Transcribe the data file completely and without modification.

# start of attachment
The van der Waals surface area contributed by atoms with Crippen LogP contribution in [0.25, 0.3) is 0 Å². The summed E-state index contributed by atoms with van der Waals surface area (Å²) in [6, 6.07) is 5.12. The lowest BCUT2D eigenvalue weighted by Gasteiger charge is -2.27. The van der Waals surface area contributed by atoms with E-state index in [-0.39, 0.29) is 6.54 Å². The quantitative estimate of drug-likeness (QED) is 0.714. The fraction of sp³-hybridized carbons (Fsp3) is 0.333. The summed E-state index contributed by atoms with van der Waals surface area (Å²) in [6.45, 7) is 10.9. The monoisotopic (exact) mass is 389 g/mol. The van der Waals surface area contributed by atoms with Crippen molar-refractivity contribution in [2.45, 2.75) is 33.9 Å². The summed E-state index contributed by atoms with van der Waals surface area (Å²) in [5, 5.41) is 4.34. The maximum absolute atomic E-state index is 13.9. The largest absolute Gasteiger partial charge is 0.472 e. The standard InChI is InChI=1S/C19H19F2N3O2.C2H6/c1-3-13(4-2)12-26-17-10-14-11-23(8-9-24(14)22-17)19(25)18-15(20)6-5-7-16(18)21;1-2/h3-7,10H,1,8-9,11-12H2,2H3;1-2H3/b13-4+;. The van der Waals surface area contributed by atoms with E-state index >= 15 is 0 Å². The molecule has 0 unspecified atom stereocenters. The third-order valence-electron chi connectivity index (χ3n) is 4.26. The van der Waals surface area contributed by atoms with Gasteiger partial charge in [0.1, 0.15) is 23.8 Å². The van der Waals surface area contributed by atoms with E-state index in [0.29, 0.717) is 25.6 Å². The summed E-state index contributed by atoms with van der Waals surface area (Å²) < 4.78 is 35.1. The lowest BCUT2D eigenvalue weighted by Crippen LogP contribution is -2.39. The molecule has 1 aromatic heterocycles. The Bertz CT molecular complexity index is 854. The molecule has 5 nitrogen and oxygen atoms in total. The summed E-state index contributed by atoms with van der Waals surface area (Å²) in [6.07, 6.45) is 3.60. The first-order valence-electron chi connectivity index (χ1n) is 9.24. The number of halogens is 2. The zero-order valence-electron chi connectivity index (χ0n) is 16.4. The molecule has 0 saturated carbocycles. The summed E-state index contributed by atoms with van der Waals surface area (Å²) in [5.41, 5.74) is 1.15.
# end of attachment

The van der Waals surface area contributed by atoms with Crippen LogP contribution in [0.25, 0.3) is 0 Å². The summed E-state index contributed by atoms with van der Waals surface area (Å²) in [6, 6.07) is 5.12. The lowest BCUT2D eigenvalue weighted by Gasteiger charge is -2.27. The van der Waals surface area contributed by atoms with E-state index in [-0.39, 0.29) is 6.54 Å². The quantitative estimate of drug-likeness (QED) is 0.714. The fraction of sp³-hybridized carbons (Fsp3) is 0.333. The summed E-state index contributed by atoms with van der Waals surface area (Å²) in [6.45, 7) is 10.9. The monoisotopic (exact) mass is 389 g/mol. The van der Waals surface area contributed by atoms with Crippen molar-refractivity contribution in [2.45, 2.75) is 33.9 Å². The summed E-state index contributed by atoms with van der Waals surface area (Å²) in [5, 5.41) is 4.34. The maximum absolute atomic E-state index is 13.9. The largest absolute Gasteiger partial charge is 0.472 e. The standard InChI is InChI=1S/C19H19F2N3O2.C2H6/c1-3-13(4-2)12-26-17-10-14-11-23(8-9-24(14)22-17)19(25)18-15(20)6-5-7-16(18)21;1-2/h3-7,10H,1,8-9,11-12H2,2H3;1-2H3/b13-4+;. The van der Waals surface area contributed by atoms with E-state index >= 15 is 0 Å². The molecule has 0 unspecified atom stereocenters. The third-order valence-electron chi connectivity index (χ3n) is 4.26. The van der Waals surface area contributed by atoms with Gasteiger partial charge in [0.1, 0.15) is 23.8 Å². The van der Waals surface area contributed by atoms with E-state index in [0.29, 0.717) is 25.6 Å². The summed E-state index contributed by atoms with van der Waals surface area (Å²) < 4.78 is 35.1. The lowest BCUT2D eigenvalue weighted by Crippen LogP contribution is -2.39. The molecule has 1 aromatic heterocycles. The Bertz CT molecular complexity index is 854. The molecule has 5 nitrogen and oxygen atoms in total. The summed E-state index contributed by atoms with van der Waals surface area (Å²) in [6.07, 6.45) is 3.60. The first-order valence-electron chi connectivity index (χ1n) is 9.24. The number of halogens is 2. The zero-order valence-electron chi connectivity index (χ0n) is 16.4. The molecule has 0 saturated carbocycles. The summed E-state index contributed by atoms with van der Waals surface area (Å²) in [5.41, 5.74) is 1.15.